The Bible and Economics (1)

Purpose and Meaning

Then God said, “Let Us make man in Our image, according to Our likeness: and let them rule over the fish of the sea, and over the birds of the sky, and over the cattle, and over all the earth, and over every creeping thing that creeps upon the earth.” God created man in His own image, in the image of God He created him; male and female He created them (Gen. 1:25-27).

The most important Biblical doctrines have their origins in the first few chapters of Genesis. This means that to understand Biblical economics, we have to begin with Genesis 1.

Why is this?

Genesis 1 gives us an understanding of the Creator/Creature distinction, and our first glimpse of God’s purpose for people. People have responsibility under God.  Furthermore, Genesis 1 shows us that man has purpose, meaning and dignity, all flowing from God. Consequently, our lives should always reflect coherence, Biblical morality and accountability.

North’s points here are helpful:

In what ways is man special? First, man is made in the image of God. He can therefore understand God’s words to him. These words are the words of a master over a servant, but also a father over a son. God gives commands to man, and man is expected by God to respond obediently. To be obedient, man must be able to understand and act accordingly. Man has been given an understanding of cause and effect: first with respect to the coherence of ideas (hearing); second, with respect to human action (doing). This derivative creaturely coherence rests on the absolute coherence of God’s word and the absolute conformity of the creation to God’s coherent word: God’s comprehensive decree. God is absolutely sovereign over the creation, including man. This gives order to the creation.[1]

Later in scripture, the Psalmist returns to the creation/dominion theme:

When I consider the heavens, the work of Your fingers, the moon and the stars, which you have ordained; what is man that You take thought of him, and the son of man that You take care of him? Yet You have made him a little lower than God, and You crown him with glory and majesty! You make him to rule over the works of Your hands; You have put all things under his feet (Ps.8:3-6).

Humanistic man wants to deny these facts, by denying the knowledge of God is even in the world. His view is that any suggestion of God in the universe has to be eradicated, otherwise humanism is doomed, and the world has to be surrendered to God and His people. And this hangs on the issue of an overall purpose, before and apart from man.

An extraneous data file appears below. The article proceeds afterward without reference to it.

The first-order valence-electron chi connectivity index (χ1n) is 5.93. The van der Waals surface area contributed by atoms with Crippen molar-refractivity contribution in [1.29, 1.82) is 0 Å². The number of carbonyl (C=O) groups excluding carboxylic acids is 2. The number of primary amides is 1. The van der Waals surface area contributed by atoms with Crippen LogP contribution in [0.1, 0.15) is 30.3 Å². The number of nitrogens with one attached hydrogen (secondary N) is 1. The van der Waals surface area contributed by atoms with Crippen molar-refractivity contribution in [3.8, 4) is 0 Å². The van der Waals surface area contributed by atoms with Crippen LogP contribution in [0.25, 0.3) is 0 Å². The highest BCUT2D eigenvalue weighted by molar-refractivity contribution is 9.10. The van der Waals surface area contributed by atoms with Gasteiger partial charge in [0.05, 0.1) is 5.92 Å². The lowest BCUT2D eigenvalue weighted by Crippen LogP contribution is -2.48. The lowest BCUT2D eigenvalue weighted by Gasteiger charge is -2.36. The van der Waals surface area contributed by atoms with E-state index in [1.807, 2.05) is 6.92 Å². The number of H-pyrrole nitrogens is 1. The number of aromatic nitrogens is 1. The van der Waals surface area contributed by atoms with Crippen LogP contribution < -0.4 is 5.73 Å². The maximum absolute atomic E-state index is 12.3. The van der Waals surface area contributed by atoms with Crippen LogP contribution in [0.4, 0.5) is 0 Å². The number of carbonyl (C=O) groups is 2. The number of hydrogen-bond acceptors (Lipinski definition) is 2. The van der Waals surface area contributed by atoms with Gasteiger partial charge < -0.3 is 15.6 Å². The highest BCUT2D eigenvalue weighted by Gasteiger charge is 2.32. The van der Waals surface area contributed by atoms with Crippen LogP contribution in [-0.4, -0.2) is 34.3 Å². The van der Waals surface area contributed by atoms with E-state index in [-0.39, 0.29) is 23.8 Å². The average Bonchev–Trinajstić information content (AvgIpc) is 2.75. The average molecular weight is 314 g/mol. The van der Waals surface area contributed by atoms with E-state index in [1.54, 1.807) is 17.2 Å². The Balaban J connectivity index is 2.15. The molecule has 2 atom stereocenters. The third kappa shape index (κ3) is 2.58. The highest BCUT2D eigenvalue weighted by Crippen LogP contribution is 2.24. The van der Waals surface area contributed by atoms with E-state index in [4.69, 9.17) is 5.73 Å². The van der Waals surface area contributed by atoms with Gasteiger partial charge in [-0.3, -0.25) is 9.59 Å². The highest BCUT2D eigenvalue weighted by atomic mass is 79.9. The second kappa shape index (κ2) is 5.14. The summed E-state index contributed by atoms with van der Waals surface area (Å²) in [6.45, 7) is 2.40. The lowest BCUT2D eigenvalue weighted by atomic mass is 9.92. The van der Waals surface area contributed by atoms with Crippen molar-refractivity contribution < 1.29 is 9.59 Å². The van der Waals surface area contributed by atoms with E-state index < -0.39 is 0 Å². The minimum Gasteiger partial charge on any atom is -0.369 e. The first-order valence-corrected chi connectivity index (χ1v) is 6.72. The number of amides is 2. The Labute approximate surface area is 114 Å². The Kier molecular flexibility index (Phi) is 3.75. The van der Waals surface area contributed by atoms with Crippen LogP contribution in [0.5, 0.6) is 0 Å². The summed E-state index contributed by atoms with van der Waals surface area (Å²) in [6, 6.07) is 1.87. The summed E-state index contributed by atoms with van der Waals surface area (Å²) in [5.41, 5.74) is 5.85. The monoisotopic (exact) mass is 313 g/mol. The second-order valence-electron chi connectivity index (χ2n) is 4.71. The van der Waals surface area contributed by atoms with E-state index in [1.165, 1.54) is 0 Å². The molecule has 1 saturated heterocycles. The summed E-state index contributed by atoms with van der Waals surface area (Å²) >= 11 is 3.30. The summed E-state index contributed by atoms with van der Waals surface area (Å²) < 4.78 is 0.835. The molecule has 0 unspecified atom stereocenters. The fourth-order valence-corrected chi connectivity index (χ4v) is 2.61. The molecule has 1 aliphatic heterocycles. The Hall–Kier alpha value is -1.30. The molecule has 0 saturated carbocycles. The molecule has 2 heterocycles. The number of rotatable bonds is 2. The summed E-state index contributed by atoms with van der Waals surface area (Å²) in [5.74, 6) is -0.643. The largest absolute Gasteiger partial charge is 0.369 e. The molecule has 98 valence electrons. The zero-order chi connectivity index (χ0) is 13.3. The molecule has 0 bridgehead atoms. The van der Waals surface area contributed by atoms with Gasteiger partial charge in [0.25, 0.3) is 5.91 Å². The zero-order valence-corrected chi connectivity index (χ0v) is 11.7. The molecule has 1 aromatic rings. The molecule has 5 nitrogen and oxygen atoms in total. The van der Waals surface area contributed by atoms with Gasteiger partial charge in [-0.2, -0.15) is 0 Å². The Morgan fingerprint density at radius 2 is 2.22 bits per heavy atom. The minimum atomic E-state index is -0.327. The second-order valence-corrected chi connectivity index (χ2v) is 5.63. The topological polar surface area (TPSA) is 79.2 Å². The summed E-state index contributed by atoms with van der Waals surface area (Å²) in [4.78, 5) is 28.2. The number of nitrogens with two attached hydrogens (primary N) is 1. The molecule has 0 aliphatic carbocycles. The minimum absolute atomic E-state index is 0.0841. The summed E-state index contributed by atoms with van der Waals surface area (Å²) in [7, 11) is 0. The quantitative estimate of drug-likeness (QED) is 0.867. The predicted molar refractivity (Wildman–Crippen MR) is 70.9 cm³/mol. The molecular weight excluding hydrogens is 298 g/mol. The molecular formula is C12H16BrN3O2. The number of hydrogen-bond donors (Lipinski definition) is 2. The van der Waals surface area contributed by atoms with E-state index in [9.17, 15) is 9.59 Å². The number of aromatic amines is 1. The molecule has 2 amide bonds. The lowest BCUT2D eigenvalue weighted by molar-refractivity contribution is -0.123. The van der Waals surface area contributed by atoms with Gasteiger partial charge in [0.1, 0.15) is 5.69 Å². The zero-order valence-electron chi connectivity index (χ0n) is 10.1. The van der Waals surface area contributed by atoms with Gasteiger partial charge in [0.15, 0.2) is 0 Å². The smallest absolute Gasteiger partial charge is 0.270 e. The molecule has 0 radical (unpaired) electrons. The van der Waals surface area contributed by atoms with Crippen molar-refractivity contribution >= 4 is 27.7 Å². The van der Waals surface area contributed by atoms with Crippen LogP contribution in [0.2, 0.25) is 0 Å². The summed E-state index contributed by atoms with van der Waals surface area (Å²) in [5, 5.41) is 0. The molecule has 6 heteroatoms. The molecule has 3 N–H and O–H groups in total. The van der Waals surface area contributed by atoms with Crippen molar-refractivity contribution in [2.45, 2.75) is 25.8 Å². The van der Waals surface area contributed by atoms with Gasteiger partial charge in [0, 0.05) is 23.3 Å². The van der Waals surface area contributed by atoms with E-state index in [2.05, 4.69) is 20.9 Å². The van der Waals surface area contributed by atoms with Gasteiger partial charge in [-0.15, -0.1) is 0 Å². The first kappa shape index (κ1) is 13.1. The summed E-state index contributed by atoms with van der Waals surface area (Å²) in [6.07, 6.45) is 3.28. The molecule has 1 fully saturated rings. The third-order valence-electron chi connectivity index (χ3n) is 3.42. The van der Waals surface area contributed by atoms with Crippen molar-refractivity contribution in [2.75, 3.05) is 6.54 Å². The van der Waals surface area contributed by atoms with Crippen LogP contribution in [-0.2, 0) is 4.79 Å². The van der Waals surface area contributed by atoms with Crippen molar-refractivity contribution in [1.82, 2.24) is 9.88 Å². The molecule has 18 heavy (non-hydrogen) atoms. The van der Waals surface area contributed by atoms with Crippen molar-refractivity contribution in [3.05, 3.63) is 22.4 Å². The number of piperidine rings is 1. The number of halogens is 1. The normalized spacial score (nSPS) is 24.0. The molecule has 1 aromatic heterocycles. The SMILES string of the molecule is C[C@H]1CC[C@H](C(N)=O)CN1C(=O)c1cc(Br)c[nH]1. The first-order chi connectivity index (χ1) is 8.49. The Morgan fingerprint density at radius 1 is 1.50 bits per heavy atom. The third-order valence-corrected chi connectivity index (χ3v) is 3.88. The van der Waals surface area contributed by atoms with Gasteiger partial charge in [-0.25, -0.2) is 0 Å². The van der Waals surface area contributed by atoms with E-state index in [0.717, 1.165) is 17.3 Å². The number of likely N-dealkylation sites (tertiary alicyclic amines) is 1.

The purpose of God is specifically evident in the coming of Jesus. Immediately after the Fall, God promised the serpent that “I will put enmity between you and the woman, and between your seed and her seed; he shall bruise you on the head, and you shall bruise him on the heel (Gen.3:15).

Later, Paul explained that “when the fullness of the time came, God sent forth his Son, born of a woman, born under the law, so that He might redeem those who were under the law, that we might receive the adoption of sons” (Gal.4:4-5).

The issues that divide modern evolutionism from the Bible’s account of creation are not the main ones. From the 1830’s to the 1920’s, Protestant intellectuals accepted as truth the long chronology of the earth proposed by James Hutton and Charles Lyell. All of them, including anti-Darwinist Charles Hodge, rejected the six-day creation. The six-day creation has become a divisive issue within evangelicalism. But the six-day creation is not the really crucial theological issue; it is merely the academically representative issue. The real issue is covenantal: the question of purpose in the universe. The debate between Darwinism and biblical creationism is a debate over God’s sovereign purpose vs. autonomous man’s sovereign purpose.[2]

What does this mean? No aspect of creation or human behaviour is excluded from the purpose of God. Everything is to be subject to God and His Word, including economics. But when Christians through negligence or pessimism abandon the intellectual issues of their day, or glibly accept the faulty conclusions of humanists, history shows those intellectual issues go into decline. Economics has merely been one of many.

Jordan points out that

Culture follows from, arises from, and is dependent upon faith. Spiritual loyalty to God, in faith, must precede and be the ground of all cultural change. It not only must be, it inevitably will be. The gospel has inevitable consequences, and so does Baalism.[3]

This means that after a period of sustained decline, there must be a period of sustained recovery, or reconstruction. Christians, families, churches and other institutions (including nations) must steadily apply themselves wholeheartedly to scripture, so that whole subjects are re-examined and re-taken for God’s glory.

Economics must be one of these.



[1] Gary North, “Christian Economics in One Lesson,” I, “Knowledge and Dominion,” p.1. 2016.

[2] North, p.2.

[3] James Jordan, “Judges: God’s War on Humanism,” 1985, p.59.